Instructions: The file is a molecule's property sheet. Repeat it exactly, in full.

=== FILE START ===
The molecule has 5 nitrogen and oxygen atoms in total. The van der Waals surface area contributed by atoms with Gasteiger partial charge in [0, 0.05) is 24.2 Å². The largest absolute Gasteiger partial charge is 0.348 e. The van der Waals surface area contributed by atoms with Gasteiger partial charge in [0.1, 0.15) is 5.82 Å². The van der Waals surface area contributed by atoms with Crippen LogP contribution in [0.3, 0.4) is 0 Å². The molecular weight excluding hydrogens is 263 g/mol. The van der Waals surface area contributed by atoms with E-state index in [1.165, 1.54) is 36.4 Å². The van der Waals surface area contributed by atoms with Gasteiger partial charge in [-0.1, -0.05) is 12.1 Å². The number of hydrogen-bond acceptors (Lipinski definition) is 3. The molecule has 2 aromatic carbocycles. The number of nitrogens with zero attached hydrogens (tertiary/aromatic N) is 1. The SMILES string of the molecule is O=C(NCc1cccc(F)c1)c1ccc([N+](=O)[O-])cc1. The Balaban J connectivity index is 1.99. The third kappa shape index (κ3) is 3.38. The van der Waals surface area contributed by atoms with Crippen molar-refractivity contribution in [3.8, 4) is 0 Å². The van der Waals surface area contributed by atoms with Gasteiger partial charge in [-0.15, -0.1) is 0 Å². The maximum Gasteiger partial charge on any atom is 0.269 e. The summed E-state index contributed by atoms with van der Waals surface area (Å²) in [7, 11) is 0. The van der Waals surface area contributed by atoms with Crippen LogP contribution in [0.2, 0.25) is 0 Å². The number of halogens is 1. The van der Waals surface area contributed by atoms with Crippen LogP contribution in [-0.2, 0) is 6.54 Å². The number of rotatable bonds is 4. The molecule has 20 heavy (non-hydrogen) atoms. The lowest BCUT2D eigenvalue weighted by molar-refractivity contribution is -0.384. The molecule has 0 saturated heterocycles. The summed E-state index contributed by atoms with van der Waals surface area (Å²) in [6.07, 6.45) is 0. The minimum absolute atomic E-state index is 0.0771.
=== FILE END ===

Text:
The molecule has 5 nitrogen and oxygen atoms in total. The van der Waals surface area contributed by atoms with Gasteiger partial charge in [0, 0.05) is 24.2 Å². The largest absolute Gasteiger partial charge is 0.348 e. The van der Waals surface area contributed by atoms with Gasteiger partial charge in [0.1, 0.15) is 5.82 Å². The van der Waals surface area contributed by atoms with Crippen LogP contribution in [0.3, 0.4) is 0 Å². The molecular weight excluding hydrogens is 263 g/mol. The van der Waals surface area contributed by atoms with E-state index in [1.165, 1.54) is 36.4 Å². The van der Waals surface area contributed by atoms with Gasteiger partial charge in [-0.1, -0.05) is 12.1 Å². The number of hydrogen-bond acceptors (Lipinski definition) is 3. The molecule has 2 aromatic carbocycles. The number of nitrogens with zero attached hydrogens (tertiary/aromatic N) is 1. The SMILES string of the molecule is O=C(NCc1cccc(F)c1)c1ccc([N+](=O)[O-])cc1. The Balaban J connectivity index is 1.99. The third kappa shape index (κ3) is 3.38. The van der Waals surface area contributed by atoms with Crippen molar-refractivity contribution in [3.8, 4) is 0 Å². The van der Waals surface area contributed by atoms with Gasteiger partial charge in [-0.15, -0.1) is 0 Å². The maximum Gasteiger partial charge on any atom is 0.269 e. The summed E-state index contributed by atoms with van der Waals surface area (Å²) in [7, 11) is 0. The van der Waals surface area contributed by atoms with Crippen LogP contribution in [0.2, 0.25) is 0 Å². The number of halogens is 1. The van der Waals surface area contributed by atoms with Crippen LogP contribution in [-0.2, 0) is 6.54 Å². The number of rotatable bonds is 4. The molecule has 20 heavy (non-hydrogen) atoms. The lowest BCUT2D eigenvalue weighted by molar-refractivity contribution is -0.384. The molecule has 0 saturated heterocycles. The summed E-state index contributed by atoms with van der Waals surface area (Å²) in [6.07, 6.45) is 0. The minimum absolute atomic E-state index is 0.0771.